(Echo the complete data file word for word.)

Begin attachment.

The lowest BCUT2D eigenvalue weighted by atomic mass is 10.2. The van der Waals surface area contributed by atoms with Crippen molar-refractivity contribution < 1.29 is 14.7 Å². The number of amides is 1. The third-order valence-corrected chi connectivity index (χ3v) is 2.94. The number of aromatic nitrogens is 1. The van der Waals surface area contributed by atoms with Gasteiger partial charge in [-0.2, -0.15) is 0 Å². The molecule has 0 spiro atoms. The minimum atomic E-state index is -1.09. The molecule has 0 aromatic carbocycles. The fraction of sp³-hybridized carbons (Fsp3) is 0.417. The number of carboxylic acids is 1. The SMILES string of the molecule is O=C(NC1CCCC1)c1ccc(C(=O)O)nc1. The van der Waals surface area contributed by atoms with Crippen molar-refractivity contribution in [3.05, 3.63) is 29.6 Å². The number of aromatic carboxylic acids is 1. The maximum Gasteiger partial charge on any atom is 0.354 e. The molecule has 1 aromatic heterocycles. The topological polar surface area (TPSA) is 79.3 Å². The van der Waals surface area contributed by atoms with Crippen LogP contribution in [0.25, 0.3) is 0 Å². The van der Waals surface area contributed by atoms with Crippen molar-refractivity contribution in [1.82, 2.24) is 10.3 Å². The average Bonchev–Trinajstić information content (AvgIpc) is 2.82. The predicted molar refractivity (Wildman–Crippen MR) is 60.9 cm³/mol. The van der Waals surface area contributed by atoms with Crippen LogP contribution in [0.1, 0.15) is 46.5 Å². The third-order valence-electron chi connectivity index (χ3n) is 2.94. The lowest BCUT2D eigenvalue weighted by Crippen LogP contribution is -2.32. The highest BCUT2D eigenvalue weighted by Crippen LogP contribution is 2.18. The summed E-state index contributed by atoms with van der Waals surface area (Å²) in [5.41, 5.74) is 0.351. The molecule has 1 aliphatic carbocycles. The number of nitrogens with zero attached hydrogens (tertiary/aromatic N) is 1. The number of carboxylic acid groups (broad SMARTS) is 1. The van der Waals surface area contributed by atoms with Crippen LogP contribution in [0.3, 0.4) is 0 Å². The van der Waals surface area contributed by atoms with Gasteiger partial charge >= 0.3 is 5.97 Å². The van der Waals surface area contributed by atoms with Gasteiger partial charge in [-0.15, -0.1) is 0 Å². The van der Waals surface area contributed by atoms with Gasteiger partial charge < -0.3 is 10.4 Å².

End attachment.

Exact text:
The lowest BCUT2D eigenvalue weighted by atomic mass is 10.2. The van der Waals surface area contributed by atoms with Crippen molar-refractivity contribution < 1.29 is 14.7 Å². The number of amides is 1. The third-order valence-corrected chi connectivity index (χ3v) is 2.94. The number of aromatic nitrogens is 1. The van der Waals surface area contributed by atoms with Gasteiger partial charge in [-0.2, -0.15) is 0 Å². The molecule has 0 spiro atoms. The minimum atomic E-state index is -1.09. The molecule has 0 aromatic carbocycles. The fraction of sp³-hybridized carbons (Fsp3) is 0.417. The number of carboxylic acids is 1. The SMILES string of the molecule is O=C(NC1CCCC1)c1ccc(C(=O)O)nc1. The van der Waals surface area contributed by atoms with Crippen molar-refractivity contribution in [3.05, 3.63) is 29.6 Å². The number of aromatic carboxylic acids is 1. The maximum Gasteiger partial charge on any atom is 0.354 e. The molecule has 1 aromatic heterocycles. The topological polar surface area (TPSA) is 79.3 Å². The van der Waals surface area contributed by atoms with Crippen LogP contribution in [0.25, 0.3) is 0 Å². The van der Waals surface area contributed by atoms with Crippen molar-refractivity contribution in [1.82, 2.24) is 10.3 Å². The average Bonchev–Trinajstić information content (AvgIpc) is 2.82. The predicted molar refractivity (Wildman–Crippen MR) is 60.9 cm³/mol. The van der Waals surface area contributed by atoms with Crippen LogP contribution in [0.1, 0.15) is 46.5 Å². The third-order valence-electron chi connectivity index (χ3n) is 2.94. The lowest BCUT2D eigenvalue weighted by Crippen LogP contribution is -2.32. The highest BCUT2D eigenvalue weighted by Crippen LogP contribution is 2.18. The summed E-state index contributed by atoms with van der Waals surface area (Å²) in [5.41, 5.74) is 0.351. The molecule has 1 aliphatic carbocycles. The number of nitrogens with zero attached hydrogens (tertiary/aromatic N) is 1. The number of carboxylic acid groups (broad SMARTS) is 1. The van der Waals surface area contributed by atoms with Crippen LogP contribution in [0.3, 0.4) is 0 Å². The van der Waals surface area contributed by atoms with Gasteiger partial charge >= 0.3 is 5.97 Å². The van der Waals surface area contributed by atoms with Gasteiger partial charge in [-0.15, -0.1) is 0 Å². The van der Waals surface area contributed by atoms with Gasteiger partial charge < -0.3 is 10.4 Å².